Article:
|DDHS students teach natural resource sustainability
STEPHANIE MARIE HATCH
FOR THE MID-COUNTY MEMO
DDHS offers eight career pathways that include arts and communication, business management, education and human development, health sciences, hospitality, tourism and recreation, industrial engineering systems, and social and human services. In these programs students explore and master skills that will help them in future educational pursuits or careers. Each program consists of classes that supplement standard high school curriculum.
The career pathways are required for DDHS students in order to complete their Certificate of Academic Mastery. DDHS is one of the last schools in Oregon to require that students enroll in a CAM program. CAM was created for Oregon schools over a decade ago, but it is no longer required due to its unpopularity. This unpopularity stems from the basis that the test only measures Oregon students against other Oregon students, and it is not viable in the job market or college admission processes. However, the CAM program is the catalyst for the Earth Day activities organized by natural resources career pathway students and proves to have some positive effects.
After months of planning, the annual Earth Day event was hosted by DDHS seniors. David Douglas district fourth-graders were invited to this educational celebration. Booths covered topics such as recycling, watersheds, electric cars, waste-less lunches, botany and art.
Fourth-graders started off the day by listening to a reading of The Lorax, written by Dr. Seuss and published in 1971. The Lorax is a parable about the consumption of natural resources by industrialized society. Its political message caught many people off guard at the time it was published and made it highly controversial. However, such a story has renewed importance at a time when global warming is on everybodys mind. The whole point of this event was to raise childrens awareness of their impact on the environment, and the reading of The Lorax got them into the right mindset.
Jace Craun and Martha Hale, DDHS seniors, relaxed under a tent during the reading, waiting to teach the younger students how to separate recyclables from trash. After completing the activity in a fun, relay-style game, the kids were able to realize that they wouldnt produce much trash if they recycled all they could.
When asked why he chose the natural resources program, Craun replied that he had an interest in plants, nature and the environment. He admitted that it felt a bit contradictory for him to be in the natural resources program, though. He plans to go into construction after high school and recognizes that the field can consume a lot of resources and be harmful to the environment. Luckily, the natural resources program has encouraged him to think more about green building so he can work in a way that will be more conscious of the environment and of conserving resources.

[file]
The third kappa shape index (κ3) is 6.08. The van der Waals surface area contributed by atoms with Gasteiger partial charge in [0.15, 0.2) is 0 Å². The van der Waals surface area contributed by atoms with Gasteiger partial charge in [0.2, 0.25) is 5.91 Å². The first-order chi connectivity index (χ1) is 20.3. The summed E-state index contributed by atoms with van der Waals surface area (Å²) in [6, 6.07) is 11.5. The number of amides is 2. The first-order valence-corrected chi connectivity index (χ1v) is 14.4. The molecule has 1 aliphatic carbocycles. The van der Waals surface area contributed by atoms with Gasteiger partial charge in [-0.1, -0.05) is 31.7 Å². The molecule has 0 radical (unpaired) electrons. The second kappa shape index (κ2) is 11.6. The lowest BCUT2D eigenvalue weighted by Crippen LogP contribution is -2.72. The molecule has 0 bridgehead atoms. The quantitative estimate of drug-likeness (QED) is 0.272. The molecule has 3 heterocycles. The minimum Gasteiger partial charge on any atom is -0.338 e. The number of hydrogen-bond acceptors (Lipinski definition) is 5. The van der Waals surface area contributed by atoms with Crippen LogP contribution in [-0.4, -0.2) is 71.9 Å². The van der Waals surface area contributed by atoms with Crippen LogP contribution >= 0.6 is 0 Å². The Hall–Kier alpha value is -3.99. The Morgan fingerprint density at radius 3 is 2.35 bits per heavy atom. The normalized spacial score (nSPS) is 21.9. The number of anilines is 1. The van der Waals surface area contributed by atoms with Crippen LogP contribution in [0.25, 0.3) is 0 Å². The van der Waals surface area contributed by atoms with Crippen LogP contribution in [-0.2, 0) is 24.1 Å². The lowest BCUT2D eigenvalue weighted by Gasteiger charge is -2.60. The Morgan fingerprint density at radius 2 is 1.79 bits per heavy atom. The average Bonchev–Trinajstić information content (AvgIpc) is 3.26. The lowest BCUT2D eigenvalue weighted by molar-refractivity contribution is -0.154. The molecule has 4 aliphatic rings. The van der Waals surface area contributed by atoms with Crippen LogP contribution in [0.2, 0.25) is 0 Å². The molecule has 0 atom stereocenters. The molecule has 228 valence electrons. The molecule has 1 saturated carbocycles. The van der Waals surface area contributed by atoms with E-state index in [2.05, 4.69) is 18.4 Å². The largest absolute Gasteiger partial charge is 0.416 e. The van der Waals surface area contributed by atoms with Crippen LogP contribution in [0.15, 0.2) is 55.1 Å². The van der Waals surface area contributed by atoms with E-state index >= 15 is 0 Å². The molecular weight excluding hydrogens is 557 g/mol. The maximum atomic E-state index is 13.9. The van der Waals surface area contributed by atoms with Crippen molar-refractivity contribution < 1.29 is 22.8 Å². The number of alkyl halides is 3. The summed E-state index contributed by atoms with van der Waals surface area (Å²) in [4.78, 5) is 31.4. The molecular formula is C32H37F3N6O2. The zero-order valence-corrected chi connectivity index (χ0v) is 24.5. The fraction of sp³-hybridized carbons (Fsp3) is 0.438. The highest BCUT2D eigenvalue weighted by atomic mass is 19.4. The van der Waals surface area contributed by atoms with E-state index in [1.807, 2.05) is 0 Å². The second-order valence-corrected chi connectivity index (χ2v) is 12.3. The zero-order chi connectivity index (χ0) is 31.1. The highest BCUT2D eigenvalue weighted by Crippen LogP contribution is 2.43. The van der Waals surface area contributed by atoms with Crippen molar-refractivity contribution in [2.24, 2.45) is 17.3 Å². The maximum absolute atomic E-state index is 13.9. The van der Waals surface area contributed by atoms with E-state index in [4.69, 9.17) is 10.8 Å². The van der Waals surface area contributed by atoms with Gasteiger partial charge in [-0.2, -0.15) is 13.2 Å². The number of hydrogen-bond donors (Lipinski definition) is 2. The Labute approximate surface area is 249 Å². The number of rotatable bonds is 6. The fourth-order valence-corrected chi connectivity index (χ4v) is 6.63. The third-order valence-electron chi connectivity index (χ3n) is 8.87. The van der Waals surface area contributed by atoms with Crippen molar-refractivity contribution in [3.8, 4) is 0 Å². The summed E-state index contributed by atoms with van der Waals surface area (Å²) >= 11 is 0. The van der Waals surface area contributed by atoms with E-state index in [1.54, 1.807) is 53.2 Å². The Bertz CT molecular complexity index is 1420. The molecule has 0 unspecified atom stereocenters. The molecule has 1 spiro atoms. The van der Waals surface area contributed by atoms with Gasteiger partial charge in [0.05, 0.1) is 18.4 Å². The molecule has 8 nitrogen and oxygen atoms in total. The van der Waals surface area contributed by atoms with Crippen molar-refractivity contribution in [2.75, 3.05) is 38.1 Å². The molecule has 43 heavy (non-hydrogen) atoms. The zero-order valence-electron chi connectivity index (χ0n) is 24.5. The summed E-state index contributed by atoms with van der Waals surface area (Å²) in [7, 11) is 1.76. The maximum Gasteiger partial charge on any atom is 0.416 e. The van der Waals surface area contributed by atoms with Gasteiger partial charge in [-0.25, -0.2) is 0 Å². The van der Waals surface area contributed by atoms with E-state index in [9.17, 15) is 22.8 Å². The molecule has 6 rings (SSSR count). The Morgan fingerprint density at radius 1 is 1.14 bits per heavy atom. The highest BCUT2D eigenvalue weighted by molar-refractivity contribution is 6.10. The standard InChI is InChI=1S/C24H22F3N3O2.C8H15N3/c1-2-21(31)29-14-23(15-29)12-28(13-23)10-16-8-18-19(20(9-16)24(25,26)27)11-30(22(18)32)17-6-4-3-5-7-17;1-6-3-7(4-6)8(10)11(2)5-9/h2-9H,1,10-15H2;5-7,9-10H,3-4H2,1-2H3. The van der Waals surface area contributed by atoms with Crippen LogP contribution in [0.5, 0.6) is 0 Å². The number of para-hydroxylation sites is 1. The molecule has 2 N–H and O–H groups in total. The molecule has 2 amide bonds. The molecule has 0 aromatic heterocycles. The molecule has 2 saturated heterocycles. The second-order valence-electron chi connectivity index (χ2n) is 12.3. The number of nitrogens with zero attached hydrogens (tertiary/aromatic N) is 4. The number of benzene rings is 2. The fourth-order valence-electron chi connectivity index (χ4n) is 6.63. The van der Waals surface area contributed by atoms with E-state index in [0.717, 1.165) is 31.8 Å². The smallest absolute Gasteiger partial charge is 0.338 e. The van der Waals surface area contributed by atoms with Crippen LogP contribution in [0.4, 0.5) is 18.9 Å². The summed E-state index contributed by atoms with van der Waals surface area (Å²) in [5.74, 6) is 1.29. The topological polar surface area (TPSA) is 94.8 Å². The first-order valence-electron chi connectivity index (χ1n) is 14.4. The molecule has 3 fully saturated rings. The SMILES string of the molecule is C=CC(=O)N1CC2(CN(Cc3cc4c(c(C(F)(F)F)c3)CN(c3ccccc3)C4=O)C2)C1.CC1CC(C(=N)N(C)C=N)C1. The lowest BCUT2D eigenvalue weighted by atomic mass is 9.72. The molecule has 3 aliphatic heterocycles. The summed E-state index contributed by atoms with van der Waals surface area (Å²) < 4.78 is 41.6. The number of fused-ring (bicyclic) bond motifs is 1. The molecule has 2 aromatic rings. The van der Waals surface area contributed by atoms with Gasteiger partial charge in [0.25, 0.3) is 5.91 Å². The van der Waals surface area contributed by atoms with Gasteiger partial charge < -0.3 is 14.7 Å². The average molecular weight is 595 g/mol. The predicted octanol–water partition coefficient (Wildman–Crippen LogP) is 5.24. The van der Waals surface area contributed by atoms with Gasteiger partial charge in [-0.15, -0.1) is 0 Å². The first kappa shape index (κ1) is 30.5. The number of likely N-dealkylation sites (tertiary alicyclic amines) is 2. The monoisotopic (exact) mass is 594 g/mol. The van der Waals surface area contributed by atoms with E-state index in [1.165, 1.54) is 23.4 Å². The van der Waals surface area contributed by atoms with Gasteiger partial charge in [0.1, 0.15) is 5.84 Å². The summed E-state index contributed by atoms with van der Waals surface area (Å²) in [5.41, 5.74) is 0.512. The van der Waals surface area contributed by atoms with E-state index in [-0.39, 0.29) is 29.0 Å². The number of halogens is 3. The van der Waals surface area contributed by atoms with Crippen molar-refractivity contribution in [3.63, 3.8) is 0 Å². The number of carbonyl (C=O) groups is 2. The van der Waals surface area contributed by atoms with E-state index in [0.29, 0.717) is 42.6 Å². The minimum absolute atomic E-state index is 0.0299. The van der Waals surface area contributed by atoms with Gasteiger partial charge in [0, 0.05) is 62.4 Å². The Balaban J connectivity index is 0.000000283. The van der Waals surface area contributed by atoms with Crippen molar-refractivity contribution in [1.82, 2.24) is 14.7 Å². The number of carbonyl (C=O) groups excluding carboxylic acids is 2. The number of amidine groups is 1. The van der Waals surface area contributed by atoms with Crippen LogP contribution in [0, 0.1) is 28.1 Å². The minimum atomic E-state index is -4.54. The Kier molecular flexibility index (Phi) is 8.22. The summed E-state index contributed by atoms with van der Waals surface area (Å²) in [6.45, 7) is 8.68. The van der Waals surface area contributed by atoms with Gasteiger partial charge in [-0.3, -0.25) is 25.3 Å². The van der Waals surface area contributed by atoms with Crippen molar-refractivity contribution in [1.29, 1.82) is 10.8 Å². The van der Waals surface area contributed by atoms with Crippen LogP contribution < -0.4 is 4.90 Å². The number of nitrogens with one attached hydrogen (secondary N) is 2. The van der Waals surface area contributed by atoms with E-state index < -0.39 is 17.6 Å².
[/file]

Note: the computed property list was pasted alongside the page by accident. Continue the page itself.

Therere many ways to better this Earth...like being a good role model for these kids, Craun said. He emphasized that its important to teach kids to take care of the earth before they develop destructive habits.
Different students had equally different reasons for joining the natural resources career pathway.
Lindsay Fung, a DDHS junior, stood by her group of fourth-graders at the waste-less lunch booth, taught by Freda Sherburne from Metro. The kids learned how to pack a lunch using reusable containers so as to reduce waste and how to identify compostable foods and recyclable wrappers.
Keeping an eye on her group, Fung said she chose the natural resources career pathway because she really loves animals. She plans on becoming a zoologist after high school.
DDHS junior Kaila Murray said she chose the natural resources career pathway because she loves spending time outdoors. Murray intends to study marine biology in college. As a junior, Murray was a group guide for this event, helping to move the rambunctious groups of kids from booth to booth every 14 minutes.
Murray said that being a group guide was practice for her because next year she will be one of the organizers and teachers. This year Murray and her fellow junior classmates organized Eco-Adventure, a series of ecological tutorials for district third-graders. Eco-Adventure was held on the DDHS campus and took place over the course of several days. Murray and other juniors earned their Certificate of Initial Mastery by organizing and participating in the event. CIM is one level before CAM.
An offshoot of the natural resources career pathway is Earth Club, an after-school program headed by Stacy Barber, head of the junior natural resources students. Earth Club is in its first year but has already managed to organize a presentation for Arbor Day that was held at Forest Park. Members also sold Earth Day T-shirts at Ventura Park Elementary School during another Earth Day celebration. Barber is enthusiastic about her students and has invested time and interest in their futures through this career pathway program.
Barber toured the Earth Day activities and helped cultivate conversations about what the students had learned. Quizzing the kids on recycling habits, Barber handed out high fives to those who piped up with earth-friendly answers. She said the hope and intention of the event was to teach the children how to lessen their impact on the environment and learn the meaning of sustainability.
Like the flurry of booth rotations at the Earth Day event, the world in which these students are growing up is changing rapidly. A supportive team of counselors and teachers help DDHS students find direction in the whirlwind of transitioning from high school to the world beyond. Students in the natural resources career pathway are learning how to build a future balanced between environmental consciousness and their personal passions
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